DUE News - All Years

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  • The Global Education team once again held a photo contest where we asked students to show us in pictures, “How does the MIT community engage in learning, research, service, and work around the globe?” There were four categories, each with first and second place winners. The categories were:

  • After many years of planning and discussion, the most commonly used petitions reviewed by the Faculty Committee on Academic Performance (CAP) migrated online as the fall 2015 term opened. The Late Add/Drop (LAD) project is the latest in the series of new online forms, outlined in the Student Information System (SIS) Roadmap, which began with the Registration form in 2013 and continued with Add/Drop/Change status and HASS Concentration forms in 2014. Forms for graduate students and other purposes are in the pipeline.Online CAP Petitions

    Now students who miss Add or Drop Date can initiate a CAP petition from the familiar Student Forms and Petitions website; in fact, a student who tries to add a subject after Add Date will be taken directly to the LAD page and guided to create a Late Add petition. As with Add/Drop/Change forms, the new CAP petitions automatically show the student’s choice of major, class year, advisor name, and other information. Students type in a justification for the request, and then click submit.

    From there the CAP administrator oversees a fully online workflow that gathers statements from advisors and instructors, assigns the petition to a Committee meeting date, prepares an agenda packet, records the Committee’s decision, updates the student’s record, and assesses relevant fees and fines. The system keeps stakeholders informed throughout the process, sending emails with a link back to each person’s My Forms page...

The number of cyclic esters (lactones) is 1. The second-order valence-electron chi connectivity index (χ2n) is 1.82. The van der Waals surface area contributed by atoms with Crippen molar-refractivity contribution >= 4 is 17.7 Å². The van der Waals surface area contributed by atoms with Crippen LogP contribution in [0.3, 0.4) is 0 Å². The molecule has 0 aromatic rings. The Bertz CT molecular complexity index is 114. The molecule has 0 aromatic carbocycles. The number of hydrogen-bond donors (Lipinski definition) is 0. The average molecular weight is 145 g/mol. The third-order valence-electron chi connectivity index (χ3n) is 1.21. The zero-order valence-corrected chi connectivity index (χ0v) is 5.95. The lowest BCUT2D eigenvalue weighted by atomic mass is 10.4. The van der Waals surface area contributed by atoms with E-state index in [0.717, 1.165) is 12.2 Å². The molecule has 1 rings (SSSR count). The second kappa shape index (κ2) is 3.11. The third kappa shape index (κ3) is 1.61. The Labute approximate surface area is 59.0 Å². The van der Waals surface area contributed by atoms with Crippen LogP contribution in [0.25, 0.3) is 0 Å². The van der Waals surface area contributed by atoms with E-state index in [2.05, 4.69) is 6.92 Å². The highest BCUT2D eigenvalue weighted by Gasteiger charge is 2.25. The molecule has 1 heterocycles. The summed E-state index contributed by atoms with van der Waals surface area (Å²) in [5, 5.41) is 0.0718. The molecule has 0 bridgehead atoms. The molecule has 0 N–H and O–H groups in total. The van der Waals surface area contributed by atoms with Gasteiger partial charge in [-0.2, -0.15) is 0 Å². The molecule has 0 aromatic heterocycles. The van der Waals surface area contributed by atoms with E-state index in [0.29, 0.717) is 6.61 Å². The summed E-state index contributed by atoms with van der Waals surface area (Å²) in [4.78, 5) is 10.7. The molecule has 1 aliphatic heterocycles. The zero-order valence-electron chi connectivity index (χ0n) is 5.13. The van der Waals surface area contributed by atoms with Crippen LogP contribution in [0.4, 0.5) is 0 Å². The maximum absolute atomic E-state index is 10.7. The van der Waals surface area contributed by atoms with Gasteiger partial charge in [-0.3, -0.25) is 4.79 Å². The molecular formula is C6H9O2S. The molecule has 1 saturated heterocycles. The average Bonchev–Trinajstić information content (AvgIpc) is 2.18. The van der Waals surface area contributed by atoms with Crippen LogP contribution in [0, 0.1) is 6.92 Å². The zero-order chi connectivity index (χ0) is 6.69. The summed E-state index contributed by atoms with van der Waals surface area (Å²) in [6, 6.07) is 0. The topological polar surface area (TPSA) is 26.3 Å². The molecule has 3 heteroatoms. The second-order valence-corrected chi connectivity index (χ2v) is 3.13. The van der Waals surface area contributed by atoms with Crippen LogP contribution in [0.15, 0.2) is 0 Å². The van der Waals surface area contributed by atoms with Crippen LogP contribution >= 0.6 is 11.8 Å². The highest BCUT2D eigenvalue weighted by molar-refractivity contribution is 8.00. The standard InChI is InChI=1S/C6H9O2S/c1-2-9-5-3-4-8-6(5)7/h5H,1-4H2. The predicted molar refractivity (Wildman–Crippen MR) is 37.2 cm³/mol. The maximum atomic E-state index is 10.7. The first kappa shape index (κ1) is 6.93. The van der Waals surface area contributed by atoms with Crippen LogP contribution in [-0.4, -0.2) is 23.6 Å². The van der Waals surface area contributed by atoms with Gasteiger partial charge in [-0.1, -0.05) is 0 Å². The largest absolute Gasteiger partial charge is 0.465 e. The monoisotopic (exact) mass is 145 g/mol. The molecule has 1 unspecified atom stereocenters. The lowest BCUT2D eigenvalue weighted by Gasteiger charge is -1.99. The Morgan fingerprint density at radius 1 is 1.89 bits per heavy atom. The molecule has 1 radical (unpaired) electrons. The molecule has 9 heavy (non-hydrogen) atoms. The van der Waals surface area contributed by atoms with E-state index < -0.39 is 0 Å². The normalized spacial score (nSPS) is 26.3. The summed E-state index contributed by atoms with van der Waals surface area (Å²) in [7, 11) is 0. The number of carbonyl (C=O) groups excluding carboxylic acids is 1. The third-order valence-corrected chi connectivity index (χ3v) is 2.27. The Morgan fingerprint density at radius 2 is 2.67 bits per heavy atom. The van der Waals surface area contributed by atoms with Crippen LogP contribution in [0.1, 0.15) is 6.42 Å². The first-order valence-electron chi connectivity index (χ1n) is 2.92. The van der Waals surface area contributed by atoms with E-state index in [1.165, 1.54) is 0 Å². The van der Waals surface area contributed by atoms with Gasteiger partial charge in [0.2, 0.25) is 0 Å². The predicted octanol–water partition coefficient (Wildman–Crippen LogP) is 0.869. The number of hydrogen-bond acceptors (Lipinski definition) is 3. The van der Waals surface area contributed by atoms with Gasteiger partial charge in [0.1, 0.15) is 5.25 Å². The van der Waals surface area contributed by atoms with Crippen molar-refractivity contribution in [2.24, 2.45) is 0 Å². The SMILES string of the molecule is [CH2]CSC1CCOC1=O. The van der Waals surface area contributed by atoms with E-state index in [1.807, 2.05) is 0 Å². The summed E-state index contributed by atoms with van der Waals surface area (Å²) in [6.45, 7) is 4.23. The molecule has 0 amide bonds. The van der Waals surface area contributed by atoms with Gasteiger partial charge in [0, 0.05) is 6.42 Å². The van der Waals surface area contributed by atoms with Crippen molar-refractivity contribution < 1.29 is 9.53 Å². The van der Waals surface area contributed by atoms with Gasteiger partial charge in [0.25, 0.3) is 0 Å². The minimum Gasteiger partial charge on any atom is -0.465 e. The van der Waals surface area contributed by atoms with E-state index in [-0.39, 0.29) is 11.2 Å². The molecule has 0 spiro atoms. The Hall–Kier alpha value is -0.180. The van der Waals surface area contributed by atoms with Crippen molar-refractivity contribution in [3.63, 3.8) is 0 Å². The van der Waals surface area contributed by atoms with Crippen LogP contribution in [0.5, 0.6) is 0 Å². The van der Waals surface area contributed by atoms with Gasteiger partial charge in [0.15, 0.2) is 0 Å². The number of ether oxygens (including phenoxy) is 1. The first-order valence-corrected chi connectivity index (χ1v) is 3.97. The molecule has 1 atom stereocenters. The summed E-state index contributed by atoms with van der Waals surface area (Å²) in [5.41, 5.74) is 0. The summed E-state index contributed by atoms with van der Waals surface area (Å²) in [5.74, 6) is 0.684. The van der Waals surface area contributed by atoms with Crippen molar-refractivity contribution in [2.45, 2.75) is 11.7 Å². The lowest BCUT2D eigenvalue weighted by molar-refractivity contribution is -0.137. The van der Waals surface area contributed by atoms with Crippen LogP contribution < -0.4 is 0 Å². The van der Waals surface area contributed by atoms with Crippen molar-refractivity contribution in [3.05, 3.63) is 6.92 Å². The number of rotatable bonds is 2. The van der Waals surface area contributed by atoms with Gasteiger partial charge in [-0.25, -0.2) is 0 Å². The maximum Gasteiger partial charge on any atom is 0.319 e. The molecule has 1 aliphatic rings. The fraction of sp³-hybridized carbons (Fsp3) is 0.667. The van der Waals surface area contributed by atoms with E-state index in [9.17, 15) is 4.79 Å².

• Substantial rise will benefit students and families across the economic spectrum.

    MIT will substantially increase its financial aid expenditures for the coming year, taking steps that will benefit students and families across the economic spectrum.

    The changes — which will result in more generous MIT scholarships for nearly all students who receive financial aid — will drive a 10.4 percent increase in the Institute’s undergraduate financial aid budget for 2016-17, to $114.2 million.

  • In the spring of 2017, the Office of Minority Education (OME) and Global Education and Career Development’s (GECD) Prehealth Advising team collaborated to offer drop-in services on-site at OME. In this pilot effort, Prehealth Advising staff met with students interested in medical careers and answered their questions.

    With 16 students participating over three days, it was a successful initiative. “Having pre-health drop-ins in the OME was very convenient,” says Hermoon Worku ’17. “Because I’ve worked with and been a part of the OME community/family for the last four years, it was also a place I felt comfortable and supported, which was nice because sometimes the task of applying to medical school can feel daunting and make me feel out of place. I think the sessions also showed the Prehealth Office’s clear dedication to all MIT students interested in medical professions, and their willingness to partner with the OME emphasized their support of students of color, who are typically underrepresented in medicine and medical schools.”

    Prehealth Advising offers regular drop-in hours during the academic year at GECD’s office to discuss topics ranging from course selection to deciding where to apply to medical school. Recognizing that these services could be made even more accessible, especially to underrepresented populations, Prehealth Advising eagerly accepted OME’s proposal to offer advising services in their office space.

    “The OME is always looking for ways to better serve students. In fact, the students were the first to recommend that the OME engage more deeply in Prehealth Advising,” notes OME Director and Associate Dean DiOnetta Jones Crayton. “This is how the idea for Prehealth Advising hours in the OME came to fruition. We are looking forward to offering the program again during the academic year..."